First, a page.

The two compositions, formulated as described above, are packaged within a container in such a way as to remain isolated from each other. Valve means are provided to communicate with each composition such that, upon actuation of the valve means, a quantity of each composition is mixed and the resulting mixture is dispensed from the package. It is apparent that the concentration of the respective ingredients must be adjusted in relation to the proportioning properties of the valve means such that a proper mixture of the two compositions based upon the desired end use, results from actuation of the valve means. It is to be understood that the present invention provides for free iodine concentration in the end product of from about 0.5 to 5.0 percent by weight of the total product. This is far greater than the prior art shows and gives a particular advantage where skin antisepsis must be insured, e.g., in surgical scrubs. In accordance with preferred aspects of the present invention the iodine content, for any given temparature, may be raised or lowered by raising or lowering the alkali metal iodide content by between about 2.6 and 2.8 parts, and the peroxide content by between 0.2 and 0.25 parts for each percent the iodine content of the end product is to be raised or lowered.

There are many different ways in which the final package can be constructed in accordance with this invention which will influence the selection of appropriate valve means and the means selected for pressurization. Several such ways are discussed hereinafter.

The package can be constructed in the form of a two-chambered container, separated by a rigid wall, with each chamber fitted with a valve leading to a common discharge conduit. Such a structure is illustrated in U.S. Pat. No. 2,941,696 and with this type of package both compositions are pressurized. Alternately, structure as illustrated in U.S. Pat. No. 3,295,727 can be employed, in which case one of the compositions is pressurized and is present in the body portion of the container with the second composition in the illustrated chamber surrounding the dip tube. The vapor pressure of the first composition bears upon the second composition in this structure and both are dispensed upon valve actuation. U.S. Pat. No. 3,272,389 illustrates another form of package construction useful in the invention. In this structure, venturi action of the pressurized composition within the container provides the motive force for dispensing the second composition.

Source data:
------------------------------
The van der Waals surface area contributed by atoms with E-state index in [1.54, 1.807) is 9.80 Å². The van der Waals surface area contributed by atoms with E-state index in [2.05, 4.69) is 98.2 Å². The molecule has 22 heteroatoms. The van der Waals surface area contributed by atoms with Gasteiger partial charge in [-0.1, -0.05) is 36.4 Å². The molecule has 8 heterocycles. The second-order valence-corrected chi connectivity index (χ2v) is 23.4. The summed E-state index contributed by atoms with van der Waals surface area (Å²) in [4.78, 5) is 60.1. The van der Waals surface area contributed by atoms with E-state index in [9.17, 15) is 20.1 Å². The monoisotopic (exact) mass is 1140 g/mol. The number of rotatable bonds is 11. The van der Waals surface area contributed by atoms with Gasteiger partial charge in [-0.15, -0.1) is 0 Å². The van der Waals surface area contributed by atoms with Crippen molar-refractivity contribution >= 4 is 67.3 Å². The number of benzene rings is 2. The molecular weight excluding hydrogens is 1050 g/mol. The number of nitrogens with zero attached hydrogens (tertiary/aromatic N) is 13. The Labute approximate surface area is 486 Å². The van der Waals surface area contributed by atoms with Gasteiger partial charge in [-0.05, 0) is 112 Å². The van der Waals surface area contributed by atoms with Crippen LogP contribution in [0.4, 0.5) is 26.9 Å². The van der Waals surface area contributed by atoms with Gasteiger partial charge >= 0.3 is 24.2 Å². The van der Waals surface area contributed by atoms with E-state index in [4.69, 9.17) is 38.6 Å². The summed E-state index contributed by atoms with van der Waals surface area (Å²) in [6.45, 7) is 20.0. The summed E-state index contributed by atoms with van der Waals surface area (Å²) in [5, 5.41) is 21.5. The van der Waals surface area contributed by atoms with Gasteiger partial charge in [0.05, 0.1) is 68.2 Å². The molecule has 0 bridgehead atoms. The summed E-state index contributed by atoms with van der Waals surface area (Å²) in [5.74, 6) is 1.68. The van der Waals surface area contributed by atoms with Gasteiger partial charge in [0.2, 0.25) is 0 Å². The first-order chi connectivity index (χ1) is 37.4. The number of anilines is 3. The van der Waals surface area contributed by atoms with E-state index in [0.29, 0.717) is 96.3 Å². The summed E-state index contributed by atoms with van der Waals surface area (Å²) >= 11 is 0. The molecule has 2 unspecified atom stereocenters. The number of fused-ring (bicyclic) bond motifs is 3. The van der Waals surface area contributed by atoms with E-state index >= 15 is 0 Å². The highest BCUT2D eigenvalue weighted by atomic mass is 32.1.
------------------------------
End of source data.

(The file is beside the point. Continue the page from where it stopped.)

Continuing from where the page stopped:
A particularly desirable form of package for use in accordance with the invention is to utilize a package having two compartments in which the two compositions are packaged within a pressure-tight container, the compartments being separated by a movable wall actuatable upon a pressure differential between the two compartments when the valve means affixed to the container are actuated. The composition within the container outside the movable wall is pressurized. In such a system, the movable wall can be in the form of a movable piston, for example, as illustrated in U.S. Pat. No. 3,217,936 or in the form of a collapsible bag as illustrated in U.S. Pat. No. 2,973,883.

The disclosures of all of the aforementioned patents are incorporated by reference herein for illustrative purposes to the same extent as if set forth at length herein. It is to be understood that such patents are merely illustrative of various means to package the two compositions of this invention within a container and to dispense portions of both compositions to insure mixing and dispensing upon actuation of the valve means.

Packages of this invention are filled by conventional means. Where pressurization is brought about by a liquefied propellant included in either or both compositions, filling can be by either pressure- or cold-filling techniques.

This invention has been described with specific reference to hydrogen peroxide as the oxidizing agent and to alkali metal iodides as the source of iodide ion which is converted to free iodine during the dispensing of packages in accordance with this invention. Other peroxygen compounds such as organic and inorganic peroxide in the preparation of packages of the invention. It will also be apparent that other sources of iodide ion than alkali metal iodides are available, for example, ammonium and amine iodides, other metal iodides and quaternary iodide salts, and such substances are the full equivalents of alkali metal iodides in the preparation of packages of this invention.